The creative was expressed through coloured bands of sand, each colour representing one of Jordan’s 12 governates. The Landor studio, too, was soon full of sand; the creative team layered the colours so that the band representing the most challenged governates took up the largest portions of the brand icon.

“Right now, you feel the emergency of a famine or a flood or a war, but you don’t feel that sense of urgency for education. We want education to feel urgent and that time is of the essence. The whole brand was built around the sand clock, around time”

Inspired by the close affinity that Jordan has with the desert, Landor created a sand timer device in the form of the letter ‘Q,’ for Queen Rania’s title. It also represents a stopwatch with a pink slash device being used as the hand of the clock. The device reflects the insight that a child left behind in the classroom for three years will never regain that lost time. It has also been deployed across the visual identity, acting as a banner representing the organisation’s key messages.

Combining the unique signature colour with a tailor-made icon has allowed the QRF to consolidate its brand behind a single, ownable visual device. The brand will help the foundation to “make people understand that education is an urgent necessity in this part of the world,” Loftman says, thereby encouraging donations. “It’s simple, easy to get, easy to translate and still has a lot of potential,” he adds.

Building awareness will be the first step in helping the foundation achieve its mission of getting more children into education. Eventually, that work will make a difference to the thousands of refugees living in Jordan as well as Jordanian children who may still miss out on formal education.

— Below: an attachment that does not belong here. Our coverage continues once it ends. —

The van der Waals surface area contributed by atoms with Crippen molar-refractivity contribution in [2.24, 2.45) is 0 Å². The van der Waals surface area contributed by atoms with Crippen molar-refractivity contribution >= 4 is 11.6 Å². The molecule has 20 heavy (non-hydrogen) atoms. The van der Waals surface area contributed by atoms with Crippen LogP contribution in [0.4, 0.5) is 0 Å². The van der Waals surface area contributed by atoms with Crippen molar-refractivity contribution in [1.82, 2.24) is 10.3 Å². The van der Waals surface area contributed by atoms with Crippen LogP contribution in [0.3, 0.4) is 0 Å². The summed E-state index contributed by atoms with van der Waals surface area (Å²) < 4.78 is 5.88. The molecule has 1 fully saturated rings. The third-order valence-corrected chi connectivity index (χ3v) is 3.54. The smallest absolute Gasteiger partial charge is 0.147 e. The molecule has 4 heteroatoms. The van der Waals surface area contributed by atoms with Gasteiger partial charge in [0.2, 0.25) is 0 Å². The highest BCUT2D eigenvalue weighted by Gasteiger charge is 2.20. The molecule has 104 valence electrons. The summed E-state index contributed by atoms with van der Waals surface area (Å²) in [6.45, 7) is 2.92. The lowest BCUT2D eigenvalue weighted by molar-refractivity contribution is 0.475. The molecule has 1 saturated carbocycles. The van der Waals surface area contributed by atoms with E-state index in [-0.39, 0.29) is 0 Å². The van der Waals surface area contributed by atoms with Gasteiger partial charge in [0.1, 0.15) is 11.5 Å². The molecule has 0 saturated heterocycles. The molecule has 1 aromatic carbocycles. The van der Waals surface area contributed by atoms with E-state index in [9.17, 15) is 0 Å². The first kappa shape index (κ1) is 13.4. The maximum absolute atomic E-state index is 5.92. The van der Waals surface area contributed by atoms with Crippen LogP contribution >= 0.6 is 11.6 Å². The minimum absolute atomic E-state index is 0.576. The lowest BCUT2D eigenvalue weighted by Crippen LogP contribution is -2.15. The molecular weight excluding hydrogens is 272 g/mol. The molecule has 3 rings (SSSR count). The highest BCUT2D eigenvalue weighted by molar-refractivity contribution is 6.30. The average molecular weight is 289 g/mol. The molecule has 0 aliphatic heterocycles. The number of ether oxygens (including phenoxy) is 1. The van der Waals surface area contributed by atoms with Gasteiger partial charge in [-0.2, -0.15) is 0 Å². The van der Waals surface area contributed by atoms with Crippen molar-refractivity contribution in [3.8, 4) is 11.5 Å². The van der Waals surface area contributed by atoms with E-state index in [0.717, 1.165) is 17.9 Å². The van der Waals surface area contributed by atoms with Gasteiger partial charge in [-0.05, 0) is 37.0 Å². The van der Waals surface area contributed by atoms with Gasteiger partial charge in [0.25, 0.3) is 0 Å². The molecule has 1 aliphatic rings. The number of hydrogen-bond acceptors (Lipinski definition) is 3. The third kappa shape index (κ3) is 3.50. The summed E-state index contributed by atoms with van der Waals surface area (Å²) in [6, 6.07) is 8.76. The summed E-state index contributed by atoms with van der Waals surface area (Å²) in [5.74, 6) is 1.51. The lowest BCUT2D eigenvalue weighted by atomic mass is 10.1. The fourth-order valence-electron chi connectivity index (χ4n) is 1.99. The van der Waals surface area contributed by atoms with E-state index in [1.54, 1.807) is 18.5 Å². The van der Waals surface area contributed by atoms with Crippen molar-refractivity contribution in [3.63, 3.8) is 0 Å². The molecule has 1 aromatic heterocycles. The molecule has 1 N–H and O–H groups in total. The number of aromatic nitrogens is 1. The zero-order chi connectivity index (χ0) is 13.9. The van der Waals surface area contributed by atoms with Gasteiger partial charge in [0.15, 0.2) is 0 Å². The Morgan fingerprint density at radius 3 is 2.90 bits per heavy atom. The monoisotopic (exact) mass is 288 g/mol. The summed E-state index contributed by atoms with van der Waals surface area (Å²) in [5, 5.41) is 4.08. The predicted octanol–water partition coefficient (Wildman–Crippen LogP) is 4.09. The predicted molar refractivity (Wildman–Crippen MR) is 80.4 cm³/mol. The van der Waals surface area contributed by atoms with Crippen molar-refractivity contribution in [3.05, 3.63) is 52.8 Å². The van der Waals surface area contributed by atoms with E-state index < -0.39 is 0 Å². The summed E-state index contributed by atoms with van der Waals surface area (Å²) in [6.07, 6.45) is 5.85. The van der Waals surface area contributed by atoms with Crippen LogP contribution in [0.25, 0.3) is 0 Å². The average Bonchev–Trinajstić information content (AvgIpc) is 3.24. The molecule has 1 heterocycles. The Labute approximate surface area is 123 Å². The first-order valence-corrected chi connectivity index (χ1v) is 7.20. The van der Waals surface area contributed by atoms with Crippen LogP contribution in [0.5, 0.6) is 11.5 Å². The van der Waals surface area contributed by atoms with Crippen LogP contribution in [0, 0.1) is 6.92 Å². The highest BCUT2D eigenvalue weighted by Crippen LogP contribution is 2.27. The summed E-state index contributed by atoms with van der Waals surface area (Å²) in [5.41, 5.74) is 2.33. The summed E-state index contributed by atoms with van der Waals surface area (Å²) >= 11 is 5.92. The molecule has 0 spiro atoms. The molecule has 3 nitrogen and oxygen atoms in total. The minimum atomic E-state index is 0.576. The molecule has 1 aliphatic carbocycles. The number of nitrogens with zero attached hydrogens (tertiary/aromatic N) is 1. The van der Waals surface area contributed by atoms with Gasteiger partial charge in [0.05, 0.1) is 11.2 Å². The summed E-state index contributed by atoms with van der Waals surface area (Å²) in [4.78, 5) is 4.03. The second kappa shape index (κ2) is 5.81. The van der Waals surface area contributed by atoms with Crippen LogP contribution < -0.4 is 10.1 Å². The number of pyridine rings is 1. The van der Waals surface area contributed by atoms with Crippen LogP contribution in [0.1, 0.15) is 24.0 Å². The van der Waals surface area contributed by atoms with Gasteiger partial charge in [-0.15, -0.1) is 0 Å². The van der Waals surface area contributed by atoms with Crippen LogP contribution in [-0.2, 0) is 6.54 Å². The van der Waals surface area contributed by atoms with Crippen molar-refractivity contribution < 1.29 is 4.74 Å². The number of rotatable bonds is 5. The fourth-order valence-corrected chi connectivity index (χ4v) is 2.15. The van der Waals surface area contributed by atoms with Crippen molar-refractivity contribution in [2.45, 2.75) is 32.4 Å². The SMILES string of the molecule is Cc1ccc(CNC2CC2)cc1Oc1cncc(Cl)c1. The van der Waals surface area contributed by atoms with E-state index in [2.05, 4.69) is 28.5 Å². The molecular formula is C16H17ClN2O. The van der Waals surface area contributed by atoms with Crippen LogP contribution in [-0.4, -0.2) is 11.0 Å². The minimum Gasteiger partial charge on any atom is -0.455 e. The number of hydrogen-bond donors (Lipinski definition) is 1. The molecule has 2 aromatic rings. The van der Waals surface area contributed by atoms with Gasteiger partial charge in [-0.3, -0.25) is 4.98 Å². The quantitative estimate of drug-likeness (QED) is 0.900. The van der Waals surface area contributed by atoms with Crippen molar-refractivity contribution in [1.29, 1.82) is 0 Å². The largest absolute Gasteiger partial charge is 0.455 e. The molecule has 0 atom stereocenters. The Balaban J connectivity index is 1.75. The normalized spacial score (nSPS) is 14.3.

Judges were impressed with Landor’s ability to distil a complex and sensitive situation into a clear, emotive and representative wordmark. With the strapline ‘Education is the answer’ the visual and verbal identity is straightforward and hard-hitting enough to cut through the crowded charity communications landscape, without relying on overly dramatised imagery. The cheerful colour palette will help it build awareness, they said, with one adding that “the links between the foundation’s target audience and the design of its wordmark are cleverly depicted.”

The brand system is still being developed, with animations and application across digital awaiting finalisation, but the visual identity was striking enough to compete in the ‘Best visual identity from a charity, NGO or not-for-profit’ category at the Transform Awards MENA. Winning gold in the competitive category meant Landor came away from the awards with seven gold awards total, plus the ‘Best overall visual identity’ prize. “It was a strong year in terms of clients helping us to take brands beyond just simple devices,” Loftman says of the success. The variety of work the brand was able to approach led to it wowing judges across the programme.

Landorwon gold awards for Joali and other projects at this year's Transform Awards MENA